The Bodyguard: Securing Celebs in the Information Age
BY MARK MAYFIELD
But the highly publicized murder of Exxon executive Sidney Reso was no random act. Reso was kidnapped outside his Morris Township, New Jersey, home on April 29, 1992, and held for ransom. His kidnappers, a former Exxon security official named Arthur Seale and his wife, Irene, left Reso with an untreated gunshot wound and bound and gagged inside a wooden box in a storage facility. Reso died after three days of being left unattended in the room, where temperatures rose above 100 degrees. The kidnappers buried his body in a shallow grave 50 miles away. Arthur Seale was sentenced to 140 years for the kidnapping and murder; Irene Seale, who cooperated with police and led them to the body, was released from prison in 2010 after serving 17 years of a 20-year sentence.
Although kidnappings are not frequent in the US, the threat is never far from the minds of executives with businesses in Mexico, where there has been an upsurge in drug cartel-related crimes over the past decade. But the overwhelming majority of kidnappings there are committed against Mexican citizens, not Americans visiting or working there, says Roy Grinberg, president of the Mexican franchise of The Coffee Bean & Tea Leaf, a Los Angeles-based specialty chain with nearly 900 stores worldwide, including seven in Mexico. “I think in Mexico, you develop something like a sixth sense where you’re always aware,” says Grinberg. “When you’re driving, you’re looking in the rearview mirror to see if you’re being followed and [you’re] always on the lookout for suspicious people you might see.” The threat has even spawned a growing fleet of private helicopters in Mexico City to give executives extra security and to provide an alternative to sitting in traffic jams.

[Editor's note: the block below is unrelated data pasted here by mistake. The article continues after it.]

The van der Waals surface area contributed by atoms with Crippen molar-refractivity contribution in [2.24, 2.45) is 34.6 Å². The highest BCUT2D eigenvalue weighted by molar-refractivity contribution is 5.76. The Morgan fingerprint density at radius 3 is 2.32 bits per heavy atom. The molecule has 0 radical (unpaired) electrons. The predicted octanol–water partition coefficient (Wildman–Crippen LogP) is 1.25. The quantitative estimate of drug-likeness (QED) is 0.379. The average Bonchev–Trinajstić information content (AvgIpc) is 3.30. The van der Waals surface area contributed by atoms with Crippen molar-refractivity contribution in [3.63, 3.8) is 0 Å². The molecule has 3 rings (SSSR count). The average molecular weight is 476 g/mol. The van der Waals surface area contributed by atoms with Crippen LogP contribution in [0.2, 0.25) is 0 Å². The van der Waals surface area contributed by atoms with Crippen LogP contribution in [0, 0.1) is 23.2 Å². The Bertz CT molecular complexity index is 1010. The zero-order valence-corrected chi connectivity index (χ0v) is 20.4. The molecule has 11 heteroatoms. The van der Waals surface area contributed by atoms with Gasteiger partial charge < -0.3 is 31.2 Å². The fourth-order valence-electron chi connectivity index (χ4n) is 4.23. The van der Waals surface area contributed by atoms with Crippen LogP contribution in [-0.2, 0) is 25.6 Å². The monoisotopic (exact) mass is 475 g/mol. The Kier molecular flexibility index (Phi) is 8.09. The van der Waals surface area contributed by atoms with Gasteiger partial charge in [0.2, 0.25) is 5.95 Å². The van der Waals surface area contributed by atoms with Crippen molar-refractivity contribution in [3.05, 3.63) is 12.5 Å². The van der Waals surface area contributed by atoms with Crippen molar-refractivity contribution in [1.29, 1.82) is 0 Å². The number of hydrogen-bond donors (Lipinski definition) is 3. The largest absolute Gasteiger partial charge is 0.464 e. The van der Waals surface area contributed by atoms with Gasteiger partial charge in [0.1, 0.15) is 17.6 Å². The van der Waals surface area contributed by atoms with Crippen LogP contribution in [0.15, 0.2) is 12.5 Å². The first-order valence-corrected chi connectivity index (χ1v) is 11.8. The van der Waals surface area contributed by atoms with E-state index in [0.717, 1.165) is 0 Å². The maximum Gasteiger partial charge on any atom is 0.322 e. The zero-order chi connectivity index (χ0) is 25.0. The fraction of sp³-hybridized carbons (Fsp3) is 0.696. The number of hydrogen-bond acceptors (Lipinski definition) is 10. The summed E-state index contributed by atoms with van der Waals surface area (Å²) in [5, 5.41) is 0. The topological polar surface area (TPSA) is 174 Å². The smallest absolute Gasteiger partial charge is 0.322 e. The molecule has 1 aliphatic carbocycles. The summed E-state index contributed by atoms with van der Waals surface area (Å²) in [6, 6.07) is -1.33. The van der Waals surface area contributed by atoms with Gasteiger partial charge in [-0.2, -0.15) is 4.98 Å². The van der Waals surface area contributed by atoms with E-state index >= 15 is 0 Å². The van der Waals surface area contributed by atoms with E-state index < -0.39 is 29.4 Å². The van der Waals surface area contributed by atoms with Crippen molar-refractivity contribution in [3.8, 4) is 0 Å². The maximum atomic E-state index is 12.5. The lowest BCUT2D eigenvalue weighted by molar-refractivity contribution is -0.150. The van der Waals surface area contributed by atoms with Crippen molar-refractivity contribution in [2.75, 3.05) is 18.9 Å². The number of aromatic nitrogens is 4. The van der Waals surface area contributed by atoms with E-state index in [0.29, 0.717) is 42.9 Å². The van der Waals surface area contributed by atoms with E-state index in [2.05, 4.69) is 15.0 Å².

PHOTOGRAPHY BY VALÈRY HACHE/AFP/GETTY IMAGES
PHOTOGRAPHY BY GETTY IMAGES ( SINATRA, LENNON); BETTMANN/CORBIS ( HEARST)
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